TIMES SQUARE, Manhattan (WABC) — New police body cam video released by the Manhattan District Attorney’s Office shows a close-up view of last month’s attack on two NYPD officers in Times Square.
Friday morning, the department continues to search for at least three more suspects.
Seven men have now been indicted in this case.
The body camera footage shows how quickly things escalated and turned into a chaotic melee.
This all started when officers attempted to break up the group of men on 42nd Street.
Officials release shocking police body camera video of the attack on two NYPD officers in Times Square last month.
The man in the yellow jacket is Yohenry Brito. You can see authorities trying to arrest him.
He allegedly tries to slip away from the officers and then he slips out of his jacket.
This is when things start to get chaotic, as members of the group apparently start to pull Brito off the ground and officers say they start assaulting them on the sidewalk.
Thursday, prosecutors broke down what roles they say some of the men played in this attack.
Darwin Andres Gomez-Izquiel is accused of grabbing an officer and kicking the other.
Yorman Reveron is charged with allegedly grabbing, pulling and throwing the officers to the ground.
Kelvin Servita Arocha allegedly kicked a police radio, and Wilson Juarez gave his jacket to Brito. They allege it is so he could disguise himself as police searched for him.
Seven people have been indicted so far.
Brito had previously been indicted and is being held on charges of assault, obstruction and evidence tampering.
Authorities released photos on Wednesday of two others they are looking for in connection to the Jan. 27 attack.
In the suspect pictures released by police, one of the men is wearing a red hoodie with a white hat. Police say this man is 5’9. The other man is wearing a black puffer jacket and red hat and is approximately 5’7.
“Some of the video surveillance, and some of the pictures, and some of the switching of clothing not only shows the thoroughness of the investigation, but how sophisticated these individuals were. They understood that they could switch clothing to throw off the investigators. But that did not happen,” Mayor Eric Adams said.
District Attorney Alvin Bragg says 11 people were involved in the attack.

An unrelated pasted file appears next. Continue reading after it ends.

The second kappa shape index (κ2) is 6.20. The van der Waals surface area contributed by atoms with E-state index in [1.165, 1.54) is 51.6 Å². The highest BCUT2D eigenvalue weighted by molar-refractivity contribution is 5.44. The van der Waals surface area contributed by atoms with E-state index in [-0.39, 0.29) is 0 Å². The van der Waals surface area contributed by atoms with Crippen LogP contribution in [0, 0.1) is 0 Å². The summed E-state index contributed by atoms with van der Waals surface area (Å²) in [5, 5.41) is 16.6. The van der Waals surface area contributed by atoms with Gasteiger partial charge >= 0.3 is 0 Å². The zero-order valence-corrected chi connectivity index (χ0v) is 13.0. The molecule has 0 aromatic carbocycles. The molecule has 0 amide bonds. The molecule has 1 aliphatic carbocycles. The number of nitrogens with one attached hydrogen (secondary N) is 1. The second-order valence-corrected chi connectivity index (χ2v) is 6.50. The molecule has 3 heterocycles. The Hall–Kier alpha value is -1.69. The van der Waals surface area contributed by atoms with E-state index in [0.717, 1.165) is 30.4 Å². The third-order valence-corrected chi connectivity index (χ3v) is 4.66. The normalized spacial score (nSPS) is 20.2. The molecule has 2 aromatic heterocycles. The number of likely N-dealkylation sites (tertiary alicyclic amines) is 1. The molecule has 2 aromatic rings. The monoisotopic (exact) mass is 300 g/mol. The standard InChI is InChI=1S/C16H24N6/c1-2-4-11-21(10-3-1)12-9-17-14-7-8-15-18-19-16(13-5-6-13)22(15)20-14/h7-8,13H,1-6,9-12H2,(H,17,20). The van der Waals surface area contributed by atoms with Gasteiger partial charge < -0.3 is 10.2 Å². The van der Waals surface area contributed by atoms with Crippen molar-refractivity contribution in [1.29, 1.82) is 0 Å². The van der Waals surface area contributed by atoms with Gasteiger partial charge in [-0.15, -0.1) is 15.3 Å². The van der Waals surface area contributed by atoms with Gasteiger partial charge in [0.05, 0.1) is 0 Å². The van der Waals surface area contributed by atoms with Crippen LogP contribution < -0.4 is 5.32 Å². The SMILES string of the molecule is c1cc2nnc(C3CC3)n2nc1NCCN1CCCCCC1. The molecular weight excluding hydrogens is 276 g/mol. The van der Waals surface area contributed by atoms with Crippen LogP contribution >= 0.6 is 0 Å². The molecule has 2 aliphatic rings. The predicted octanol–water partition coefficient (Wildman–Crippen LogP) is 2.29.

“The assault on our police officers in Times Square outraged and sickened me,” Bragg said. “We have absolutely no tolerance for this despicable behavior. Our joint investigation with the NYPD helped us determine the alleged roles of new individuals involved, including some who are charged with having committed the most violent conduct and have not yet been apprehended.”
Patrick Hendry, the president of the Police Benevolent Association, said the indictments don’t mean “anything unless these individuals show up in a Manhattan courtroom.”
Bragg has come under criticism over his handling of the case with the Republicans in the state Senate asking Gov. Kathy Hochul to remove Bragg from office.
However, sources familiar with the investigation said the incident is more complex than it may seem. Prosecutors have been pouring through the police body camera footage to sort out who is responsible for what. Several people seen on video may have had minimal involvement while others are more culpable.
There are additional questions about what touched off the assault. Police have suggested that most, if not all, the suspects were in Times Square for pickpocketing or other criminal activity. Police have said the lieutenant was trying to disperse the group when he and his officer were punched and kicked.
Mayor Eric Adams says he would like the City Council to renew the city’s cooperation with ICE so that the two agencies, which are investigating the attack separately, can formally work together.
He said he believes repeat offenders who can be deported should be.
“If I could have the authority and my legal team tells me I have the authority to have cooperation with ICE, for those who commit felony, dangerous crimes, that is something we would love to entertain and to look at,” Adams said.
Almost all of the suspects have lived in a city-run shelter for migrants, claiming to be seeking asylum, at some point.
Police have been looking at some of these individuals for connections to larger crime trends. The city’s rhetoric about migrants has shifted as resources are stretched by the arrival of nearly 200,000 migrants sent from the southern border.
Anyone with more information is asked to call 212-335-9040.
Josh Einiger has the exclusive report.
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